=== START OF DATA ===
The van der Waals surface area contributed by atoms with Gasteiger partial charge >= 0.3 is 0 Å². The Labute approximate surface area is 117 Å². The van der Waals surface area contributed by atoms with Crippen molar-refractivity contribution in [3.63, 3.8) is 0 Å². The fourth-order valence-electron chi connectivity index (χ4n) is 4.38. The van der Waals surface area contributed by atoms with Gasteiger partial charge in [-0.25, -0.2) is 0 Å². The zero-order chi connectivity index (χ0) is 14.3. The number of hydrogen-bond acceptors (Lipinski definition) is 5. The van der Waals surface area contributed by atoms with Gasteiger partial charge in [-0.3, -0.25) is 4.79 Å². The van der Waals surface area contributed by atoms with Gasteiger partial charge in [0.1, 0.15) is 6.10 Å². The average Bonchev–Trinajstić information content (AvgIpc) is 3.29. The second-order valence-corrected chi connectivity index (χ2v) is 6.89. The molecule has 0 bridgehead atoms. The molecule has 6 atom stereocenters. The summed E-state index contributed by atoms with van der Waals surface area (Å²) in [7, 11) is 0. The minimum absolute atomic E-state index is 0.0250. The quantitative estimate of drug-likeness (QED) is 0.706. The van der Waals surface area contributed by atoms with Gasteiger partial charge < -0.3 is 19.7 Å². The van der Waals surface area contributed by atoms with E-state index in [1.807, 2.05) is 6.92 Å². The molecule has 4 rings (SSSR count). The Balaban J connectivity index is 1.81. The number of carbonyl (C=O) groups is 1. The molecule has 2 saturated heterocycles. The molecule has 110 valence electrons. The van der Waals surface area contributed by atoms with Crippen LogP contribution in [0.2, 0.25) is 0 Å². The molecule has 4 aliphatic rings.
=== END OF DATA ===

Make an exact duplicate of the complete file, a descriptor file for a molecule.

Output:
The van der Waals surface area contributed by atoms with Gasteiger partial charge >= 0.3 is 0 Å². The Labute approximate surface area is 117 Å². The van der Waals surface area contributed by atoms with Crippen molar-refractivity contribution in [3.63, 3.8) is 0 Å². The fourth-order valence-electron chi connectivity index (χ4n) is 4.38. The van der Waals surface area contributed by atoms with Gasteiger partial charge in [-0.25, -0.2) is 0 Å². The zero-order chi connectivity index (χ0) is 14.3. The number of hydrogen-bond acceptors (Lipinski definition) is 5. The van der Waals surface area contributed by atoms with Gasteiger partial charge in [-0.3, -0.25) is 4.79 Å². The van der Waals surface area contributed by atoms with Gasteiger partial charge in [0.1, 0.15) is 6.10 Å². The average Bonchev–Trinajstić information content (AvgIpc) is 3.29. The second-order valence-corrected chi connectivity index (χ2v) is 6.89. The molecule has 0 bridgehead atoms. The molecule has 6 atom stereocenters. The summed E-state index contributed by atoms with van der Waals surface area (Å²) in [7, 11) is 0. The minimum absolute atomic E-state index is 0.0250. The quantitative estimate of drug-likeness (QED) is 0.706. The van der Waals surface area contributed by atoms with Gasteiger partial charge < -0.3 is 19.7 Å². The van der Waals surface area contributed by atoms with E-state index in [1.807, 2.05) is 6.92 Å². The molecule has 4 rings (SSSR count). The Balaban J connectivity index is 1.81. The number of carbonyl (C=O) groups is 1. The molecule has 2 saturated heterocycles. The molecule has 110 valence electrons. The van der Waals surface area contributed by atoms with Crippen LogP contribution in [0.2, 0.25) is 0 Å². The molecule has 4 aliphatic rings.